News State SA News Voluntary assisted dying to become law in South Australia as euthanasia bill passes Parliament
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Voluntary assisted dying to become law in South Australia as euthanasia bill passes Parliament

Advocates have repeatedly campaigned for the introduction of voluntary euthanasia laws. Photo: BC News/Matthew Smith
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After a three-decade long battle by voluntary euthanasia campaigners, South Australia has become the fourth state in the nation to pass legislation on voluntary assisted dying, after eleventh-hour amendments to the bill.

The Voluntary Assisted Dying Bill has just been passed by the South Australian Parliament, after securing the support of both the Upper and Lower houses.

It means patients in the state could access assisted dying as early as the end of next year.

The passing of the legislation represents a landmark in a lengthy campaign for assisted dying reform, and the bill was the 17th attempt in 26 years to legalise euthanasia in SA.

The bill will now go to the SA Governor for assent, before authorities start work to implement the scheme within 18 to 24 months.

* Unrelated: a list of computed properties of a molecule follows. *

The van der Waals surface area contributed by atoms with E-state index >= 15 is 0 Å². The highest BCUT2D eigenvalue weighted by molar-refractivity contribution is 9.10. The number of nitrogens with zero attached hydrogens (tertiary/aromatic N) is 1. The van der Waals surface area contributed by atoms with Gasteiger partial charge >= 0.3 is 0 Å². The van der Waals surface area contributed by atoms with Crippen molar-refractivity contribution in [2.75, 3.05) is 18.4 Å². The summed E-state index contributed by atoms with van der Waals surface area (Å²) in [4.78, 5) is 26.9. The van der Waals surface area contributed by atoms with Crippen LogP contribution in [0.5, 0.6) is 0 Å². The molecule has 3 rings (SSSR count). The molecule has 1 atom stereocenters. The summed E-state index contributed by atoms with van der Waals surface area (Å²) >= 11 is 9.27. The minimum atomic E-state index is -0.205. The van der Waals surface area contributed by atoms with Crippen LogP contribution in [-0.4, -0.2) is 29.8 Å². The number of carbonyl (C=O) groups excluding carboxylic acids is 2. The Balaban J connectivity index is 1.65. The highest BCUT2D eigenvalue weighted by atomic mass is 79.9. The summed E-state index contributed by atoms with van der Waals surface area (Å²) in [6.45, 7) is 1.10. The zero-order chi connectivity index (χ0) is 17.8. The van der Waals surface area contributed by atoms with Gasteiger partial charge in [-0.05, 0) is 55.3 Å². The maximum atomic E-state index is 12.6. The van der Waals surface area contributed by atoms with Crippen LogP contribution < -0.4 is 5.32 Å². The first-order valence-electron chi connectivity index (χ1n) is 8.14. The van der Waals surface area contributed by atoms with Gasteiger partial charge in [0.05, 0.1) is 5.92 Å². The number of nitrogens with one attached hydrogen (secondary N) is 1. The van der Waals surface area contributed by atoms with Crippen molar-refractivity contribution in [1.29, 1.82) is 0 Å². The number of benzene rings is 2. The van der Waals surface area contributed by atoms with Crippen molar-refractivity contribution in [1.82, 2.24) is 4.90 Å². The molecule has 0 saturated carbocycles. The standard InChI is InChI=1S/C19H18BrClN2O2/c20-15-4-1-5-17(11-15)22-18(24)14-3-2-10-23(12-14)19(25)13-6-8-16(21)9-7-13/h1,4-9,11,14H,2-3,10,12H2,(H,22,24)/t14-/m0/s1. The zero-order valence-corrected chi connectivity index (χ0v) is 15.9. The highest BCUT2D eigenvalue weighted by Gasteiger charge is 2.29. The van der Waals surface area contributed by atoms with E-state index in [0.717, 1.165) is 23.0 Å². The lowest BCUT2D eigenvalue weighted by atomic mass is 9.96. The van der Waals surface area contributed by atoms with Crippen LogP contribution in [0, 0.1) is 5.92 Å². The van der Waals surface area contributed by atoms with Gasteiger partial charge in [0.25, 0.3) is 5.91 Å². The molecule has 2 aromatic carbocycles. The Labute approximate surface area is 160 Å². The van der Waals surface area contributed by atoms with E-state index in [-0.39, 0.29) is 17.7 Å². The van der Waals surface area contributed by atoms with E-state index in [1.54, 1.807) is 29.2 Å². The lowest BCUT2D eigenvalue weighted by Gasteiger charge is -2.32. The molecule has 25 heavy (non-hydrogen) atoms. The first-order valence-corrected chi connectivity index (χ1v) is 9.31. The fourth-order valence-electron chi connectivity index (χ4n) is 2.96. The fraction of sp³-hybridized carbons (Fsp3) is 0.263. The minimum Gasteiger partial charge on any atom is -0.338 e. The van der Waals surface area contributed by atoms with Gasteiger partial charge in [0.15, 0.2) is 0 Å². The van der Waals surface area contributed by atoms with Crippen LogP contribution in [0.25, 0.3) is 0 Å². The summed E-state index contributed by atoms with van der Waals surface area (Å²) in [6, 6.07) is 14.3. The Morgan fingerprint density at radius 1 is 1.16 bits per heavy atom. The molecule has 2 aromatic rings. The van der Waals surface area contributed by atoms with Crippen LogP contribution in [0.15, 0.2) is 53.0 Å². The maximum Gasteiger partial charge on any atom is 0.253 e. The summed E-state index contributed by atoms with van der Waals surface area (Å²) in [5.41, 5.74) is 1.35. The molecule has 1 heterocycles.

The state’s legislation is modelled on Victoria’s existing laws, which include more than 70 safeguards.

Additional amendments voted in on Wednesday will allow private hospitals as well as individual medical practitioners to conscientiously object if they refer patients to a place where they can access the scheme.

Other amendments made sure that residents in aged care and retirement villages could access the scheme in their own homes or units.

“These amendments are sensible and in fact consistent with the lengthy and very high-quality debate we had in this chamber a couple of weeks ago,” Deputy Opposition Leader Susan Close said in Parliament.

“They reflect the intention, I think, of people in acknowledging that when someone is living in their own home, be that run by an organisation such as an aged care facility, and in this amendment’s case a retirement village, that that person has the right to have access to lawfully-available interventions and medical advice.”

Deputy Premier and Attorney-General Vickie Chapman also supported that amendment.

Attorney-General Vickie Chapman expressed final support for the motion before it passed. Photo: ABC News/Lincoln Rothall

“I rise to indicate my support [of] the motion,” she said.

“What this essentially does is ensure that when we look at aged care accommodation, that it is not just confined to Commonwealth residential aged care facilities but also state-based retirement villages.”

Eligible participants must be over 18, have lived in SA for at least a year and be deemed compliant by two doctors.

Their condition must be terminal, causes intolerable suffering and is expected to cause death within weeks or months.

Victoria, Western Australia and Tasmania have already made voluntary assisted dying legal, and Queensland plans to vote on the issue before its next state election.

-ABC